A recent head to head has Clinton beating Trump by a 2.8 point spread. Obama won 52.9 percent in 2008 and Pew referred to it as a "sweeping victory," illustrating that this spread is pretty significant. Yet, Trump has been steadily closing the gap between the two candidates (which was once nearly 20 percent), and it's going to continue shifting in the coming weeks and months. 

The thing is that with Clinton, there are some complex factors in play that can't quite be quantified in a poll. For starters, Clinton is up against considerable misogyny and the fact that many Americans, including self-proclaimed liberals, aren't going to vote for her simply because she's a woman. That doesn't necessarily mean they'll be voting for Trump, and probably means that they'll be aiming for downticket candidates, but it could mean splitting the vote in a way that ultimately favors Trump. Sexist voters, especially progressives, may not necessarily be willing to admit that, which could be skewing the numbers.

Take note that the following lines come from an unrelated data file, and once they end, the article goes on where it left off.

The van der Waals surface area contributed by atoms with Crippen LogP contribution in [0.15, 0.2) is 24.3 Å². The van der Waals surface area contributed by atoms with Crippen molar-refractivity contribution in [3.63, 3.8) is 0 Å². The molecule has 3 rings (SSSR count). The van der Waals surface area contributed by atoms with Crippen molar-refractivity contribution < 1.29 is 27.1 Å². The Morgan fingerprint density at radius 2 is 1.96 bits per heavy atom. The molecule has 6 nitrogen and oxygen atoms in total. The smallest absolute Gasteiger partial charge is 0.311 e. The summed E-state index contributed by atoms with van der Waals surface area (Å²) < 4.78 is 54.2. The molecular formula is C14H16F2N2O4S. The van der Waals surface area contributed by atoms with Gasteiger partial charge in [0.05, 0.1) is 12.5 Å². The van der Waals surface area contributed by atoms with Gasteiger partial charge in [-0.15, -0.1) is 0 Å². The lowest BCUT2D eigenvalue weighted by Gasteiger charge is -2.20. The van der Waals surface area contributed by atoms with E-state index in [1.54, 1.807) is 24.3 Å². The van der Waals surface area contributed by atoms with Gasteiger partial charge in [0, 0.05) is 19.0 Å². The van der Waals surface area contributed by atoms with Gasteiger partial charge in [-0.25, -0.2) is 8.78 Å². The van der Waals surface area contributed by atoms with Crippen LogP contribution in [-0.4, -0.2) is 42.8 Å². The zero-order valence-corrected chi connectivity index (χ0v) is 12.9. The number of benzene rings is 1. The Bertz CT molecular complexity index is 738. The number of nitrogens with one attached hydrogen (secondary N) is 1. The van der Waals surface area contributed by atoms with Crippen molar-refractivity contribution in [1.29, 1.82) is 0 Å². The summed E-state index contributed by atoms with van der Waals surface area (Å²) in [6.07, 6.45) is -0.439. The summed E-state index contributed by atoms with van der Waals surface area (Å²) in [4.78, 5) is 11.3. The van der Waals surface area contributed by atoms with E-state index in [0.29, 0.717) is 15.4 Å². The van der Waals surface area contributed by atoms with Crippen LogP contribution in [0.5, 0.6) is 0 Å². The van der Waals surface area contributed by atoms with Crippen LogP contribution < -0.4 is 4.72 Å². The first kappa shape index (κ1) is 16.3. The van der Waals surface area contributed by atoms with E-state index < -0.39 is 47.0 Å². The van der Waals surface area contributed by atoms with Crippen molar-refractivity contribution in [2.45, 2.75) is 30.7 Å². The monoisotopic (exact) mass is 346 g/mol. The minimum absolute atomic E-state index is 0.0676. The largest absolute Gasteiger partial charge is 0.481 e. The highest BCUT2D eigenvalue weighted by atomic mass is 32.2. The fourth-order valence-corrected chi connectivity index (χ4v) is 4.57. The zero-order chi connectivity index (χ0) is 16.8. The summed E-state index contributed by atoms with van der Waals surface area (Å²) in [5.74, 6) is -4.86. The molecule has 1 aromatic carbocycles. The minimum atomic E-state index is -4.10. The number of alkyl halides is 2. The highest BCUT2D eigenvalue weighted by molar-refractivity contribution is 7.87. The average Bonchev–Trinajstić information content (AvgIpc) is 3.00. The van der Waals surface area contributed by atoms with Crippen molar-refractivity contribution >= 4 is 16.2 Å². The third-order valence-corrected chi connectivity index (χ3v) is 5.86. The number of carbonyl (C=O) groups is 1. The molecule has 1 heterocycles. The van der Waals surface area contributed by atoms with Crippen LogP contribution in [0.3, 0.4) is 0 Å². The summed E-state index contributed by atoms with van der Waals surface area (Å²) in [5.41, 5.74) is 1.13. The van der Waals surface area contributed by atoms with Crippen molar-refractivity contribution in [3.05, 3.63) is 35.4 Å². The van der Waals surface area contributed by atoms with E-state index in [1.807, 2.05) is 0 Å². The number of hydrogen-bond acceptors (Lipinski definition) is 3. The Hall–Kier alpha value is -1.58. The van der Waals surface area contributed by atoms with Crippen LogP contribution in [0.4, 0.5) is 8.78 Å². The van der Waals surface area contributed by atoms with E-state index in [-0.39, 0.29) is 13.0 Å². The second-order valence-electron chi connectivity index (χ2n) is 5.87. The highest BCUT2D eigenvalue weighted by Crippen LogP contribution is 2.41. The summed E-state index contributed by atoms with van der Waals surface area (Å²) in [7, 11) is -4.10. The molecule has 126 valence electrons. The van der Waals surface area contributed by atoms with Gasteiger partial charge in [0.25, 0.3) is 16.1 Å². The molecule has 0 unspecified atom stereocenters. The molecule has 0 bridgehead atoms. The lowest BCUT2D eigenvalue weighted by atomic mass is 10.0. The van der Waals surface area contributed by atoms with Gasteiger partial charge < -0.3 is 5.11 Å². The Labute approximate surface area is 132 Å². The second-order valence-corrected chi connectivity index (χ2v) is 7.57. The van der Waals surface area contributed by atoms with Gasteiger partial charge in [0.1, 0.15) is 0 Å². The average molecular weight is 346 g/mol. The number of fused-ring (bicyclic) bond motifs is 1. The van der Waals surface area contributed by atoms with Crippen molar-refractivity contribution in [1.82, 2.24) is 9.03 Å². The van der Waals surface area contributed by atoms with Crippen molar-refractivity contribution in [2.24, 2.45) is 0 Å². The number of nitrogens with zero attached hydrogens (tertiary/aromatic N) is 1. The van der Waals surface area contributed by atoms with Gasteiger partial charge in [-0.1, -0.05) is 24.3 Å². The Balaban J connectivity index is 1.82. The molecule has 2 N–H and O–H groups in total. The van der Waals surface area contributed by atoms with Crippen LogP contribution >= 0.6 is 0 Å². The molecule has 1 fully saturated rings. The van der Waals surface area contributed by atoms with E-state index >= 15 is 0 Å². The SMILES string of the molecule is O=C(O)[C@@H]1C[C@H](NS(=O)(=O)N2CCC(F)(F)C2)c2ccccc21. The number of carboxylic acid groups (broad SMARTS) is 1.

Trump is definitely going to leverage that — some progressives are pitching his rampant sexism as evidence that he'll fail to win the popular vote, but it could actually play the other way. There are a lot of sexists in the United States who like it when people affirm their views, which is exactly what Trump is doing. Going up against a female candidate would mean being able to play upon his prior rhetoric about women and their lack of fitness to lead, exploiting fear and sexism in the electorate. These things are particularly worrying in the case of Clinton, who's long occupied a position as one of the most hated women in American politics thanks to decades of conservative smears. That's paired with smear campaigns from Sanders supporters that are going to leave a fair number of Democrats refusing to vote for Clinton because they'll be upset that their candidate lost, and convinced that Clinton is a corrupt tool of Wall Street. Thus, Clinton could actually face a legitimately difficult battle in a faceoff with Trump.